Lack of human capital holding back Latin America's growth: IMF report

Investment alone will not ensure growth in incomes as human capital is an important factor in realising the benefits of investments, and this could explain lack of GDP growth in much of Latin America, according to a new report prepared by IMF staff.

Lower levels of human capital and productivity are holding back Latin America’s growth, according to the report prepared by Bas B Bakker, Manuk Ghazanchyan, Alex Ho and Vibha Nanda of IMF Western Hemisphere Department.
In 1990, Latin America’s average GDP per capita was a little over a quarter of the United States’ income level, while emerging and developing Asian countries’ GDP per capita was only 5 per cent. In 2019, Asian countries had grown fourfold, but Latin America was still at the same level. 
While Asia had twice the investment level of Latin America, the report says that does not fully explain the difference in GDP growth levels. They cite the GDP gains of Central, Eastern, and Southeastern Europe that have even lower investment than Asia, but have achieved faster growth than Latin America. 
The working paper compares the experiences of these three regions (before Covid-19) and concludes that Latin America is poorer because of lower levels of human capital and productivity, not investment.
They have cited the examples of Mexico and Poland. In the last 25 years, Mexico has had more investment (as a per cent of GDP), but its growth per capita has been much slower. What explains that? 
Productivity, human capital and institutions
Investment does raise income. A higher capital stock per worker increases GDP per capita. But only up to a certain point, after which the return on investment starts decreasing. “A pizza deliverer with a motorcycle will do more deliveries than one who has to walk. But giving the same deliverer two motorcycles, or a more expensive one, will not do much to increase his output,” they point out.
In the long run, it is not more input (labor and capital) that generates growth, but productivity (how much more output can be produced with the same input) in the same amount of time.
Productivity growth depends only partially on technological progress. In Charles Dickens’ time, letters were written with goose-feather quills. A century ago it was typewriters and today it is computers. Current office workers are much more productive! But the same computer will make a college graduate much more productive than someone who has only finished elementary school, they point out.
The writers say they studied the different components of GDP growth for Poland and Mexico since 1995 and the picture is very clear: the combination of human capital and productivity is a major contributor for the European country, while often a negative factor for the North American nation.
Strong governance and good business climate matter for productivity growth. In countries where property rights are not secure and governance is poor, firms will remain small and productivity low. In well-run countries, successful firms can become large and more efficient, they point out.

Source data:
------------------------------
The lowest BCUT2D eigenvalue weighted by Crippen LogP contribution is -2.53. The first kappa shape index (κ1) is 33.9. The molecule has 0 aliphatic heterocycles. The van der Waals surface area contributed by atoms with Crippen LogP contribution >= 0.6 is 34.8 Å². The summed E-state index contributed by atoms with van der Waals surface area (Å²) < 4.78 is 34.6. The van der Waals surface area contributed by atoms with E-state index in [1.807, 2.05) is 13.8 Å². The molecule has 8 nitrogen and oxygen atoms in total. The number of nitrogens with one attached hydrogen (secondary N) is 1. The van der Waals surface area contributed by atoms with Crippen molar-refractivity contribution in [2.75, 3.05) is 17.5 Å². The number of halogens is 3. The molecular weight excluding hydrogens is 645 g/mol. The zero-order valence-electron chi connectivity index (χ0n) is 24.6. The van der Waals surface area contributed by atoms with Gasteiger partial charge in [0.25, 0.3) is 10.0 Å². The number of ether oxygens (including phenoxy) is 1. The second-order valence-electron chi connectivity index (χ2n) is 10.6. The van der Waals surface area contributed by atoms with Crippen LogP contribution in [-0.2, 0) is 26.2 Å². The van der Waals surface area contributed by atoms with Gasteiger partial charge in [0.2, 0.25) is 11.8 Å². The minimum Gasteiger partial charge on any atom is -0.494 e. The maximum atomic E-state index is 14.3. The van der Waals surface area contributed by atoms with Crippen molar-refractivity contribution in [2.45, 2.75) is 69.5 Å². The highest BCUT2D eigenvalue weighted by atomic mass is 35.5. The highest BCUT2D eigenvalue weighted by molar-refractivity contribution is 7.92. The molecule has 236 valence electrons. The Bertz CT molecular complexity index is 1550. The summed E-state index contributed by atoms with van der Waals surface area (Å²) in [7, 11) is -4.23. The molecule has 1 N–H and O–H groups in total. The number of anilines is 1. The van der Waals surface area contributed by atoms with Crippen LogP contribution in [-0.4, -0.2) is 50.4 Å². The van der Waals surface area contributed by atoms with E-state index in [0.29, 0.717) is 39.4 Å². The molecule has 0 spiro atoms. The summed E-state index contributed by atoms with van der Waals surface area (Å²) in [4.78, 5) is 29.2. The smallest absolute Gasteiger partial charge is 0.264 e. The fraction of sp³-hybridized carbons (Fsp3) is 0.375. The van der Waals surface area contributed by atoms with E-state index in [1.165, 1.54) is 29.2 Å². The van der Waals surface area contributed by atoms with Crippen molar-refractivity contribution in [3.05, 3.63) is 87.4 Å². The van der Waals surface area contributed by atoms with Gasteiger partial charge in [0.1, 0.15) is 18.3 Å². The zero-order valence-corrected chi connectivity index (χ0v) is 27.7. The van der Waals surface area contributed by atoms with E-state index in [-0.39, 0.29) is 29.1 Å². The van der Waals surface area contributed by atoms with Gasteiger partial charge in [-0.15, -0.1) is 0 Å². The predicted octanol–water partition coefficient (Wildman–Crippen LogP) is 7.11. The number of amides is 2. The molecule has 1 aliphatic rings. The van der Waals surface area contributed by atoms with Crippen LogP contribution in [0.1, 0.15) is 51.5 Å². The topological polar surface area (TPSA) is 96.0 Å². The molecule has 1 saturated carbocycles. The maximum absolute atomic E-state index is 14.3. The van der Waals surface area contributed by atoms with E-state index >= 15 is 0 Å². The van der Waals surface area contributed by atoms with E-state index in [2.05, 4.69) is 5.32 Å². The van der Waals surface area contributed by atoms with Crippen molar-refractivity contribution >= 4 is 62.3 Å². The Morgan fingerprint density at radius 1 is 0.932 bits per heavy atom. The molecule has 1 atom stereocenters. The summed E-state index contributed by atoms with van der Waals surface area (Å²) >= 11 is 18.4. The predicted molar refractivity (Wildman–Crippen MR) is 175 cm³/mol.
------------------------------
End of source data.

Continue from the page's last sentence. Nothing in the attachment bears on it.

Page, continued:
Cross-country differences in income levels
The paper says that countries with higher human capital and better governance and business climate tend to be richer than those with low scores on these variables. “High human capital alone is not sufficient: our analysis shows that countries become rich only when governance also improves.”
Not surprisingly, Mexico has worse readings in both areas than Poland. In general, Latin America scores poorly on both dimensions, compared to advanced countries or emerging Europe, which helps explain why it is relatively poorer, they say. 
Of course, there are exceptions: Chile’s governance ranks well against some advanced economies and is better than most of emerging Asia, they add.
The paper argues that countries won’t grow faster and close the income gap with richer parts of the world without improving human capital, governance, and business environment.
Eastern Europe’s success 
In 1989, on the eve of the fall of the Berlin wall, countries behind the Iron Curtain were much poorer than Western Europe. Now, some of them have income levels similar to Spain and Italy.
They converged rapidly because their human capital was already similar to Western Europe’s, while income was much lower in the early 1990s. Strengthening of institutions helped the process, and here the European Union (EU) played an important role. The prospect of EU membership led to more reforms and higher growth. Countries that joined, or worked toward that objective, saw significant improvements, the report points out.
Latin America fell behind as it lacked the right combination of high human capital and investment compared to the low-income former communist countries. In fact, in the mid-1990s, GDP per capita was somewhat above what could be expected for the level of human capital. Also, the strong institutional improvement seen in Europe also didn’t happen in Latin America. Governance indicators actually deteriorated in many countries.
The same factors that hold back growth also make investment less attractive. According to the writers low investment in Latin America is not the cause, but the result of low growth. Governments solely focused on boosting investment might want to look at the problem from a different perspective, they add.